An information technology company agreed to pay $45 million to resolve claims that it lied about its discounts while negotiating and administrating a federal contract, a government watchdog announced Monday.
CA Inc. – a New York City IT management company – faced allegations that it gave false information about discounts provided to commercial customers when a General Services Administration (GSA) contract was negotiated in 2002 and extended in 2007 and 2009.
The settlement resolved those claims, as well as allegations that the company didn’t give GSA-required discounts, according to the agency’s inspector general. (RELATED: Feds Wasting Millions On Non-Competitive IT Contracts)
“Today’s settlement demonstrates our continuing vigilance to ensure that contractors deal forthrightly with federal agencies when seeking taxpayer funds,” Department of Justice Acting Assistant Attorney General Chad A. Readler said in a statement.
“We will take action against contractors who withhold information and cause the government to pay more than it should for commercially available items,” Readler said. (RELATED: Federal Office Building Exposed Gov’t Employees To Black Mold)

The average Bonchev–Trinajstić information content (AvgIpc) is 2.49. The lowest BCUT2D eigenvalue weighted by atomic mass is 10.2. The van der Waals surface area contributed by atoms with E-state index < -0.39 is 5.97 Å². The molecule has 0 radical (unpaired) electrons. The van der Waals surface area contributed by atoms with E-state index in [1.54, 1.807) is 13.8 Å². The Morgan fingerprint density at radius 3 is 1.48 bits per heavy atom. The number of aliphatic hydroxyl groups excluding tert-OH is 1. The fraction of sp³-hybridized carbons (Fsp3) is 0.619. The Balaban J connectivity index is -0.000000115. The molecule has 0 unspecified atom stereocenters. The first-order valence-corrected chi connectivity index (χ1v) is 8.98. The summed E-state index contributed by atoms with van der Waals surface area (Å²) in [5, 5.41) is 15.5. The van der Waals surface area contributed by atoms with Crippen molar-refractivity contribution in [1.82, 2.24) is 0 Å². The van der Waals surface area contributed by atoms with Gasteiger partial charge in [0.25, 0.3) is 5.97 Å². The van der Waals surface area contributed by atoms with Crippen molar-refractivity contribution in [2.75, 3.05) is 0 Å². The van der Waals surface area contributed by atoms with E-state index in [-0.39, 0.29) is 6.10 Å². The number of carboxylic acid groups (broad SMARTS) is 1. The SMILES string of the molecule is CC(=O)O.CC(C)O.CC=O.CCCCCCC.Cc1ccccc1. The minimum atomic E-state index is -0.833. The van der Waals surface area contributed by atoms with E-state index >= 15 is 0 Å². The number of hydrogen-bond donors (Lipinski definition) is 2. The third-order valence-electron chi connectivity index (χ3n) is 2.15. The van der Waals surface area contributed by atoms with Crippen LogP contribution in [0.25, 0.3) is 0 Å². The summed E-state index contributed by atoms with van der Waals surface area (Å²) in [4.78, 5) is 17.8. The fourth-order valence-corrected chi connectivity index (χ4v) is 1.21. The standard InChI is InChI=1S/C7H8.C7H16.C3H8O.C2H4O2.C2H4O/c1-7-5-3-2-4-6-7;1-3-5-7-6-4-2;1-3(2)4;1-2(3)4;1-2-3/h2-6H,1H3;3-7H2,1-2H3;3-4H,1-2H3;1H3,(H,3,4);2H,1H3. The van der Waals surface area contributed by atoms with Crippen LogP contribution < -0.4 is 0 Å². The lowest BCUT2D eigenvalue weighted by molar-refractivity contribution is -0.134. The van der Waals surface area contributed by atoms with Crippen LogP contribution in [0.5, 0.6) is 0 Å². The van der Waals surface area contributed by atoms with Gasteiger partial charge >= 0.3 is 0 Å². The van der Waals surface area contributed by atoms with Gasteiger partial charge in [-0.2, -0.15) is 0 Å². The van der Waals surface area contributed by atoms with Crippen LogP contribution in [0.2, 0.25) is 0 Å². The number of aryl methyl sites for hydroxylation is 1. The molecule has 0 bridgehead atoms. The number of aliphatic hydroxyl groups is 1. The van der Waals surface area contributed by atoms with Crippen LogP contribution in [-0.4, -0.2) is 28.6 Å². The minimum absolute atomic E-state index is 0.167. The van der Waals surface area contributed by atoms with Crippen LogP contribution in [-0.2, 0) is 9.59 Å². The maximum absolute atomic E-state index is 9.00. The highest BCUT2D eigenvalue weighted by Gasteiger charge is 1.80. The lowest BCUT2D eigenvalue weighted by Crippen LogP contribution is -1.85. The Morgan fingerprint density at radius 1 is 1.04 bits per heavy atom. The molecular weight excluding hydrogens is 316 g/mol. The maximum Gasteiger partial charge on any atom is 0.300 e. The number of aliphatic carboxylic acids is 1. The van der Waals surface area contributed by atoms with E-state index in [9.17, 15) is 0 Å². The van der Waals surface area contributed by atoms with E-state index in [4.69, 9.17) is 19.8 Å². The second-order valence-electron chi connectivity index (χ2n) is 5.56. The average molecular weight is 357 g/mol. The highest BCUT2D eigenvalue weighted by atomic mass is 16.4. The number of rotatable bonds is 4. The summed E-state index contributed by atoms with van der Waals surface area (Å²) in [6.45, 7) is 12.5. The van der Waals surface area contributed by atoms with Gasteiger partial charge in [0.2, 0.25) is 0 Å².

GSA Inspector General Carol Fortine Ochoa added that, “GSA contractors must be honest and forthcoming when doing business with the federal government. American taxpayers deserve a fair deal.”
Dani Shemesh, a former CA Software Israel LTD employee and whistleblower, first brought up the allegations in a lawsuit filed under the False Claims Act, which allows Shemesh to receive more than $10 million from the settlement.
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